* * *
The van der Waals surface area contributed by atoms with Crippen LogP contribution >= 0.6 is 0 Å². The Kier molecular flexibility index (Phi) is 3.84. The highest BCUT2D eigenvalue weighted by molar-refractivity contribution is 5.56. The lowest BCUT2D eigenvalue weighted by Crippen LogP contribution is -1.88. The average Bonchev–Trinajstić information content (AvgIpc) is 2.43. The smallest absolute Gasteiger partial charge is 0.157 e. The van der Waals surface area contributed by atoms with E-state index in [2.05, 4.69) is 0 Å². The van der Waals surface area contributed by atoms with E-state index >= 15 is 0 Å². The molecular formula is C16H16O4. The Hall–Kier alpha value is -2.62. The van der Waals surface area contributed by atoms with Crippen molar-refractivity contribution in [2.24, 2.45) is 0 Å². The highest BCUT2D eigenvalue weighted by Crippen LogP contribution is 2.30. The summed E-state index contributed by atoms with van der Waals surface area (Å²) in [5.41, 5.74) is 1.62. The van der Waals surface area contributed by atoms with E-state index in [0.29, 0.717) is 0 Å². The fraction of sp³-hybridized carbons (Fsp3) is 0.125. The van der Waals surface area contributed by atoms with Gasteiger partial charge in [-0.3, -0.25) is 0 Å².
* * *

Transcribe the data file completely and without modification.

The van der Waals surface area contributed by atoms with Crippen LogP contribution >= 0.6 is 0 Å². The Kier molecular flexibility index (Phi) is 3.84. The highest BCUT2D eigenvalue weighted by molar-refractivity contribution is 5.56. The lowest BCUT2D eigenvalue weighted by Crippen LogP contribution is -1.88. The average Bonchev–Trinajstić information content (AvgIpc) is 2.43. The smallest absolute Gasteiger partial charge is 0.157 e. The van der Waals surface area contributed by atoms with E-state index in [2.05, 4.69) is 0 Å². The van der Waals surface area contributed by atoms with E-state index >= 15 is 0 Å². The molecular formula is C16H16O4. The Hall–Kier alpha value is -2.62. The van der Waals surface area contributed by atoms with Crippen molar-refractivity contribution in [2.24, 2.45) is 0 Å². The highest BCUT2D eigenvalue weighted by Crippen LogP contribution is 2.30. The summed E-state index contributed by atoms with van der Waals surface area (Å²) in [5.41, 5.74) is 1.62. The van der Waals surface area contributed by atoms with E-state index in [0.29, 0.717) is 0 Å². The fraction of sp³-hybridized carbons (Fsp3) is 0.125. The van der Waals surface area contributed by atoms with Gasteiger partial charge in [-0.3, -0.25) is 0 Å².